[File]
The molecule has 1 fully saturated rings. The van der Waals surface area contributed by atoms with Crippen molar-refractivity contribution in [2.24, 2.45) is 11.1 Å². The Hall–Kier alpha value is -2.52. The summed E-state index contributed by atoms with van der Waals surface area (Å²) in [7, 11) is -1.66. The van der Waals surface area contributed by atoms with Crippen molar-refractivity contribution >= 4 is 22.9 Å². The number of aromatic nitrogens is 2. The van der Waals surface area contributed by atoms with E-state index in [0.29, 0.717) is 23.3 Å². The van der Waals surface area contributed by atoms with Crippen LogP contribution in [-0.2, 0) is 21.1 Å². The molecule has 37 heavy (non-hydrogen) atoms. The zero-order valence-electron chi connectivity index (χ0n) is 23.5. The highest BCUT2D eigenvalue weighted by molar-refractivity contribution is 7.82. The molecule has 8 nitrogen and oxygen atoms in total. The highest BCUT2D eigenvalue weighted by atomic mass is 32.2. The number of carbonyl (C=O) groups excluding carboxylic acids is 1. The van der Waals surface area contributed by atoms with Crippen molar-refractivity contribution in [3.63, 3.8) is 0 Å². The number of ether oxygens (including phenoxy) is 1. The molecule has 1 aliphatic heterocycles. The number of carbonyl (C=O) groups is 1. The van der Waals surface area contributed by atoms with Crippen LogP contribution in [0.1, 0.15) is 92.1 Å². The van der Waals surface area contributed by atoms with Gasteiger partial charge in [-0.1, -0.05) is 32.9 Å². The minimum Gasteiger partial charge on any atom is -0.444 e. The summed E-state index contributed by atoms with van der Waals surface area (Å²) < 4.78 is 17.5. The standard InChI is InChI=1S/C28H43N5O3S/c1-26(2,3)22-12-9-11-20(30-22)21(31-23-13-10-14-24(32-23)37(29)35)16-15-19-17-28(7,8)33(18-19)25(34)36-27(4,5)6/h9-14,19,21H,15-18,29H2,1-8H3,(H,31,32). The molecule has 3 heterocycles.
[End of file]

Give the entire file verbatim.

The molecule has 1 fully saturated rings. The van der Waals surface area contributed by atoms with Crippen molar-refractivity contribution in [2.24, 2.45) is 11.1 Å². The Hall–Kier alpha value is -2.52. The summed E-state index contributed by atoms with van der Waals surface area (Å²) in [7, 11) is -1.66. The van der Waals surface area contributed by atoms with Crippen molar-refractivity contribution >= 4 is 22.9 Å². The number of aromatic nitrogens is 2. The van der Waals surface area contributed by atoms with E-state index in [0.29, 0.717) is 23.3 Å². The van der Waals surface area contributed by atoms with Crippen LogP contribution in [-0.2, 0) is 21.1 Å². The molecule has 37 heavy (non-hydrogen) atoms. The zero-order valence-electron chi connectivity index (χ0n) is 23.5. The highest BCUT2D eigenvalue weighted by molar-refractivity contribution is 7.82. The molecule has 8 nitrogen and oxygen atoms in total. The highest BCUT2D eigenvalue weighted by atomic mass is 32.2. The number of carbonyl (C=O) groups excluding carboxylic acids is 1. The van der Waals surface area contributed by atoms with Crippen molar-refractivity contribution in [3.63, 3.8) is 0 Å². The number of ether oxygens (including phenoxy) is 1. The molecule has 1 aliphatic heterocycles. The number of carbonyl (C=O) groups is 1. The van der Waals surface area contributed by atoms with Crippen LogP contribution in [0.1, 0.15) is 92.1 Å². The van der Waals surface area contributed by atoms with Gasteiger partial charge in [-0.1, -0.05) is 32.9 Å². The minimum Gasteiger partial charge on any atom is -0.444 e. The summed E-state index contributed by atoms with van der Waals surface area (Å²) < 4.78 is 17.5. The standard InChI is InChI=1S/C28H43N5O3S/c1-26(2,3)22-12-9-11-20(30-22)21(31-23-13-10-14-24(32-23)37(29)35)16-15-19-17-28(7,8)33(18-19)25(34)36-27(4,5)6/h9-14,19,21H,15-18,29H2,1-8H3,(H,31,32). The molecule has 3 heterocycles.